The Terror (AMC) - A Royal Navy expedition sets out to find the Northwest Passage in 1847. Something else finds them first. Despite being based on the popular novel by Dan Simmons and reportedly boasting a spectacular script, AMC didn’t order it to series for 2015. Must need room for their Rubicon spinoff.
Death Pact (FX) - There are two types of people in this world: those who love Tracy Morgan, and racists. I’m mostly in the former group, so it saddened me to learn FX passed on Morgan’s single-camera comedy about a former weed dealer and assistant high school coach who returns home a decorated war hero. His character reconnects with three old, down-on-their-luck friends, and because reasons, convinces them to an extreme new self-help philosophy that involves ridiculous penalties for failure. Fortunately, FX didn’t completely sever ties with Morgan: the network announced in April that he’ll star in a new untitled series from the “Always Sunny in Philadelphia” crew.
Hobgoblin (HBO) - A group of conmen and magicians fight Nazis during World War II. Written by Michael Chabon. Directed by Darren Aronofsky. Someone at HBO read this treatment, saw who was involved, and thought the correct response was: “Thanks, we’ll pass.” Instead of labeling this person stupid, I like to think he has some type of genetic defect that causes him to make incomprehensibly poor decisions. “Sir, Ms. Upton would like you to come to her hotel room at 2 am.” “Thanks, I’ll pass.”
The Money (HBO) - A David Milch (“John from Cincinnati” and some other insignificant shows) drama about a media mogul (Brendan Gleeson) who uses power and wealth to expand his empire and control his family. Or basically “Rupert Murdoch: The Series.” HBO ordered a pilot but passed in March. Shame. Rich, powerful Caucasian septuagenarians are woefully underrepresented on television.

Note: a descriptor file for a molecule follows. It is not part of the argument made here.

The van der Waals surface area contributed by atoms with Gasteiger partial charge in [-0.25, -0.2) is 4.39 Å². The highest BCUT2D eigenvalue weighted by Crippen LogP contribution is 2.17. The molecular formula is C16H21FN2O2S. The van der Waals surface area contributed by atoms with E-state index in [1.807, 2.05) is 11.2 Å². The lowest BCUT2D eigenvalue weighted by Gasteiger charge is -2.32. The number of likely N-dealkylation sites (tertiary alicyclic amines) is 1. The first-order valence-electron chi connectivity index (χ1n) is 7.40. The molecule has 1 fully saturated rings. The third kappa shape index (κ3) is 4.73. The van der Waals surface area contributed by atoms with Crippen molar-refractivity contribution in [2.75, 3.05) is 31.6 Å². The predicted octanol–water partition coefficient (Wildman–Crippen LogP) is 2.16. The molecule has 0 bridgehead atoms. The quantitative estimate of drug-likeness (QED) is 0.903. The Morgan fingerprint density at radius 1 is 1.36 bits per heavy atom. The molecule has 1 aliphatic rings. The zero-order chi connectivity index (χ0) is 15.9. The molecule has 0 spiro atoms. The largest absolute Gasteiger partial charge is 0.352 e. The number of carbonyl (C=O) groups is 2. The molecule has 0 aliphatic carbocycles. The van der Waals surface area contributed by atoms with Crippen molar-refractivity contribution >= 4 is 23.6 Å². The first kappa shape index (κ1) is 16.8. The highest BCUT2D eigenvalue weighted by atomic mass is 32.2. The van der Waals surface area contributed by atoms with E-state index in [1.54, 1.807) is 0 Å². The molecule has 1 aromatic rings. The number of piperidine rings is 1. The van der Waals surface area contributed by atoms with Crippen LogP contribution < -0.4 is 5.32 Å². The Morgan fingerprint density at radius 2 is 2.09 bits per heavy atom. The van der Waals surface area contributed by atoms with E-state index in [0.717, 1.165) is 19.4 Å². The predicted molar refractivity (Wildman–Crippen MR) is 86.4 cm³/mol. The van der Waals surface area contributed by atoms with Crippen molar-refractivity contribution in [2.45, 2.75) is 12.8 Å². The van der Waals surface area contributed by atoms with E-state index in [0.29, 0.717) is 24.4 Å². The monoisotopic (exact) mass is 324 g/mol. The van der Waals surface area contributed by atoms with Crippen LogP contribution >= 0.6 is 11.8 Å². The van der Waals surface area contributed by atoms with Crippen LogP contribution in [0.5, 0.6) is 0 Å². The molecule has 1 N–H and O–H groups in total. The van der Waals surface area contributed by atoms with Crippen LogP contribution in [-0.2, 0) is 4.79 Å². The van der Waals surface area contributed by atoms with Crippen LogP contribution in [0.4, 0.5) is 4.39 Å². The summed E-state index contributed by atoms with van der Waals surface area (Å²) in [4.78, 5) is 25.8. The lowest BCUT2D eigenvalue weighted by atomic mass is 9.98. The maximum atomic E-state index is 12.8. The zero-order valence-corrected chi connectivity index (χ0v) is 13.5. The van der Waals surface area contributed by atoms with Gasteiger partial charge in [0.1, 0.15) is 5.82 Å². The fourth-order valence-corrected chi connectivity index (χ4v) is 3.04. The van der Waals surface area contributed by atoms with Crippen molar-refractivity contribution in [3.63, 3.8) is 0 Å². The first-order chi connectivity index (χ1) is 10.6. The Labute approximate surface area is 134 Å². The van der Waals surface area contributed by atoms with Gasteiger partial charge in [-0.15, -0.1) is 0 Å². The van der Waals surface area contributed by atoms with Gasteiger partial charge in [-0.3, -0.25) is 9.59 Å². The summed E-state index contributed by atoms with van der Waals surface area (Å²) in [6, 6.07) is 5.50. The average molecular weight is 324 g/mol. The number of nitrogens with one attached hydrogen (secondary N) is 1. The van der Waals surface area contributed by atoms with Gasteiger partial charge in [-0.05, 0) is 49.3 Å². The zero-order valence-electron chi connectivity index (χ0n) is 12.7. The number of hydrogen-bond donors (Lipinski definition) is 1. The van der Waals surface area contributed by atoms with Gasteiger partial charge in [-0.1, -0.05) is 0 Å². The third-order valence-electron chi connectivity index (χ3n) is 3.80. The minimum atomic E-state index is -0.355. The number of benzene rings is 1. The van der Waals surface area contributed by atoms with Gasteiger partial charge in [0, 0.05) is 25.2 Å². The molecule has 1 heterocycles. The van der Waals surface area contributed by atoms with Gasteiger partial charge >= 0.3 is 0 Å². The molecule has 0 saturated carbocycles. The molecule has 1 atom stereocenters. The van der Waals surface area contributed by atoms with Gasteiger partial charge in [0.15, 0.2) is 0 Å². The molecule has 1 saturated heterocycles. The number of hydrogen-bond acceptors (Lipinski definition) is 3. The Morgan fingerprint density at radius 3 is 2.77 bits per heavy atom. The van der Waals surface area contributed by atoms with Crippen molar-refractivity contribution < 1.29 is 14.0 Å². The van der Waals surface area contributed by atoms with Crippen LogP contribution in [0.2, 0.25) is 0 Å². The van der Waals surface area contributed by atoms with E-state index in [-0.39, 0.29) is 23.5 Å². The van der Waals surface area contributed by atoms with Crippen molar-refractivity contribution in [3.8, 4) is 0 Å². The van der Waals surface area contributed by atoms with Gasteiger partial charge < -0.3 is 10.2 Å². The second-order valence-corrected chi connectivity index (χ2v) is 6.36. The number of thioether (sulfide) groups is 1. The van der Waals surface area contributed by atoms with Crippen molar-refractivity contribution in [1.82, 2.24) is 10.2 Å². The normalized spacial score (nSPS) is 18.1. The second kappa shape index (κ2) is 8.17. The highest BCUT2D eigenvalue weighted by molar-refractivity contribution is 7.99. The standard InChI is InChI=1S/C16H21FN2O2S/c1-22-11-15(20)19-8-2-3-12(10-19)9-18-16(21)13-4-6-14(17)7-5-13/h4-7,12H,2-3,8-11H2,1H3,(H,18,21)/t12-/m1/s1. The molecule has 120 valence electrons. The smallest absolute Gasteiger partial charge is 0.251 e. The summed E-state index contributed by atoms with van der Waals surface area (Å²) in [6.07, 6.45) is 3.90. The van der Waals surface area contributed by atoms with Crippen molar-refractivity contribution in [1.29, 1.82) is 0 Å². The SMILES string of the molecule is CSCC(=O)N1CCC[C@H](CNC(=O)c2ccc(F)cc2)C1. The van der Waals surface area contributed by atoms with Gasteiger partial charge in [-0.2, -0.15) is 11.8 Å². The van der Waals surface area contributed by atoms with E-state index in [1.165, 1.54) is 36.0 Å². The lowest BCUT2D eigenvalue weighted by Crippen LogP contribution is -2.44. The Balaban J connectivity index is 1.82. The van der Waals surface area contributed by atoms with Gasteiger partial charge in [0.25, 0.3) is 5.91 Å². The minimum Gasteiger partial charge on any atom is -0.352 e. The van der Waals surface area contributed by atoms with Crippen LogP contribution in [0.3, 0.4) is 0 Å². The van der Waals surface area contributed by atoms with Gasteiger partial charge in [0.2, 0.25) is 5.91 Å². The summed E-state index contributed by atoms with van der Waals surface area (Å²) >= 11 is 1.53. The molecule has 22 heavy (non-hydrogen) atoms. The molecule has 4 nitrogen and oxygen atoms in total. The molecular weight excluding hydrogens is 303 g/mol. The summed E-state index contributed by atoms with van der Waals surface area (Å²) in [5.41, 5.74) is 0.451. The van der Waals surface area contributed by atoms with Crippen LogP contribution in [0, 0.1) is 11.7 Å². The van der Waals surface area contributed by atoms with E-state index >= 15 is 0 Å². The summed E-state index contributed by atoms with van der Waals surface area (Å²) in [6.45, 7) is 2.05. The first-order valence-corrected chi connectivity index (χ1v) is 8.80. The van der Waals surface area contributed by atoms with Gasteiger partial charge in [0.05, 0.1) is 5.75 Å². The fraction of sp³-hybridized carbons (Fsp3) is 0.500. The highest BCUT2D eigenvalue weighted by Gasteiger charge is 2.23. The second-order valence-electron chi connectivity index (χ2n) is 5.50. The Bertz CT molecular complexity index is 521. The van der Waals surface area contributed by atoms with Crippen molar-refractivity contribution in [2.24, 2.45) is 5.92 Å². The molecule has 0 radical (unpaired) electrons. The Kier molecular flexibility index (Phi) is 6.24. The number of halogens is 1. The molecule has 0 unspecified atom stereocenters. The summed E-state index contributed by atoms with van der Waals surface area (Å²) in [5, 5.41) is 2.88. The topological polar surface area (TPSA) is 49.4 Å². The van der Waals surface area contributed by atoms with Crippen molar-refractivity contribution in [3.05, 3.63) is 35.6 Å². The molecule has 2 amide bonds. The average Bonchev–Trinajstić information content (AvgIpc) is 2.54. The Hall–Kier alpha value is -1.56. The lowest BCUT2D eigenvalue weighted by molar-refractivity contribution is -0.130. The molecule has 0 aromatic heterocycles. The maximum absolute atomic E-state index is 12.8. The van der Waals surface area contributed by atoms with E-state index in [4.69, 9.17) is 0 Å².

Ballistic City (AMC) - From Joe Kosinski (Oblivion), this followed a detective tasked with investigating a murder on a generational spaceship that’s headed to the Who The Fuck Knows nebula. AMC only picked up two pilots for 2015 - “Ganymede” and “Knifeman” - leaving “Ballistic City” adrift in space. Script Shadow has a detailed breakdown of the pilot if you’re interested. The tent in your pants tell me you are.
Pinkerton (Starz) - Want to watch a miniseries about America’s most famous detective? Me too! But I can’t, because Starz passed on this back in 2010. Dicks. Seriously, is there any figure more deserving of a well-made bio-series than Allan Pinkerton? This motherfucker invented police work. After saving Abraham Lincoln from an assassination attempt in Baltimore (probably the only time in history a police officer was able to prevent a murder in that town), he became a Union spymaster, during which time he invented a few law enforcement techniques that may sound familiar: surveillance, profiling and undercover infiltration.
40 (HBO) - If Doug Ellin has one strength, it’s range. Where “Entourage” followed four lifelong friends as they navigated life in their 20s, his proposed 2012 follow-up, “40,” revolved around four lifelong friends - Ed Burns, Michael Rappaport, Michael Imperioli, and Adrian Pasdar - as they navigated life in the 40s. WHAT PARADIGM-SHATTERING IDEA WILL THIS GUY THINK OF NEXT?!?! For all of “Entourage’s” faults the show did frequently entertain, and Ellin does have an eye for capturing male interaction. It would have been interesting to see what he could do with a talented cast and more grounded themes.
Brian Byrd thinks the most amazing failed concept is love. Follow him on Twitter.